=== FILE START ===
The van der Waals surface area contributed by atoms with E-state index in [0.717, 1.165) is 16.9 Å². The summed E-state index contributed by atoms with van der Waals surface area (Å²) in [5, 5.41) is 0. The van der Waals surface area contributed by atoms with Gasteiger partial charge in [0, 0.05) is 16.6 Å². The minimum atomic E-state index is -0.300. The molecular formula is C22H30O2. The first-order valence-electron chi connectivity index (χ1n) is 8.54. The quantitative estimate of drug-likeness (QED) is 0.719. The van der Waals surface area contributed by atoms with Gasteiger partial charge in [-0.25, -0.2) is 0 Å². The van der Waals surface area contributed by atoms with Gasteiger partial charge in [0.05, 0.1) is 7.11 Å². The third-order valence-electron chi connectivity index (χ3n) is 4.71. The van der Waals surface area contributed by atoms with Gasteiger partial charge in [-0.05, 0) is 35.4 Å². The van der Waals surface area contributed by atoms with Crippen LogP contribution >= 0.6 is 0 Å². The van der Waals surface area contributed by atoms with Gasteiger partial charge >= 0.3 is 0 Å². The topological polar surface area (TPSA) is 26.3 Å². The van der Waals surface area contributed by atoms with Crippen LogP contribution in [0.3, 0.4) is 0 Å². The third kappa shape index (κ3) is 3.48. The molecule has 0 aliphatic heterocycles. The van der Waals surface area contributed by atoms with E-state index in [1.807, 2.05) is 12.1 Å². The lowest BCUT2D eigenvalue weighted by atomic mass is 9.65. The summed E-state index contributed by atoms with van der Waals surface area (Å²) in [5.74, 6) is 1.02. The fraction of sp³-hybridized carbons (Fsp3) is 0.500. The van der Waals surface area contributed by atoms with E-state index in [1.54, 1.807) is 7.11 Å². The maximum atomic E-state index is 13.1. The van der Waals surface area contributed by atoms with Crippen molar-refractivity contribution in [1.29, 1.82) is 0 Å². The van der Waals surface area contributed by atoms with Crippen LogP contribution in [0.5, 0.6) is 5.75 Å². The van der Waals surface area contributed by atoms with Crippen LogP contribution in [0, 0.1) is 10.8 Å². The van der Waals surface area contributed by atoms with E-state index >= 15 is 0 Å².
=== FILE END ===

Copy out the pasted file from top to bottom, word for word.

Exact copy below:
The van der Waals surface area contributed by atoms with E-state index in [0.717, 1.165) is 16.9 Å². The summed E-state index contributed by atoms with van der Waals surface area (Å²) in [5, 5.41) is 0. The van der Waals surface area contributed by atoms with Gasteiger partial charge in [0, 0.05) is 16.6 Å². The minimum atomic E-state index is -0.300. The molecular formula is C22H30O2. The first-order valence-electron chi connectivity index (χ1n) is 8.54. The quantitative estimate of drug-likeness (QED) is 0.719. The van der Waals surface area contributed by atoms with Gasteiger partial charge in [-0.25, -0.2) is 0 Å². The van der Waals surface area contributed by atoms with Gasteiger partial charge in [0.05, 0.1) is 7.11 Å². The third-order valence-electron chi connectivity index (χ3n) is 4.71. The van der Waals surface area contributed by atoms with Gasteiger partial charge in [-0.05, 0) is 35.4 Å². The van der Waals surface area contributed by atoms with Crippen LogP contribution >= 0.6 is 0 Å². The van der Waals surface area contributed by atoms with Gasteiger partial charge >= 0.3 is 0 Å². The topological polar surface area (TPSA) is 26.3 Å². The van der Waals surface area contributed by atoms with Crippen LogP contribution in [0.3, 0.4) is 0 Å². The third kappa shape index (κ3) is 3.48. The molecule has 0 aliphatic heterocycles. The van der Waals surface area contributed by atoms with E-state index in [1.807, 2.05) is 12.1 Å². The lowest BCUT2D eigenvalue weighted by atomic mass is 9.65. The summed E-state index contributed by atoms with van der Waals surface area (Å²) in [5.74, 6) is 1.02. The fraction of sp³-hybridized carbons (Fsp3) is 0.500. The van der Waals surface area contributed by atoms with E-state index in [1.54, 1.807) is 7.11 Å². The maximum atomic E-state index is 13.1. The van der Waals surface area contributed by atoms with Crippen molar-refractivity contribution in [1.29, 1.82) is 0 Å². The van der Waals surface area contributed by atoms with Crippen LogP contribution in [0.5, 0.6) is 5.75 Å². The van der Waals surface area contributed by atoms with Crippen LogP contribution in [0, 0.1) is 10.8 Å². The van der Waals surface area contributed by atoms with E-state index >= 15 is 0 Å².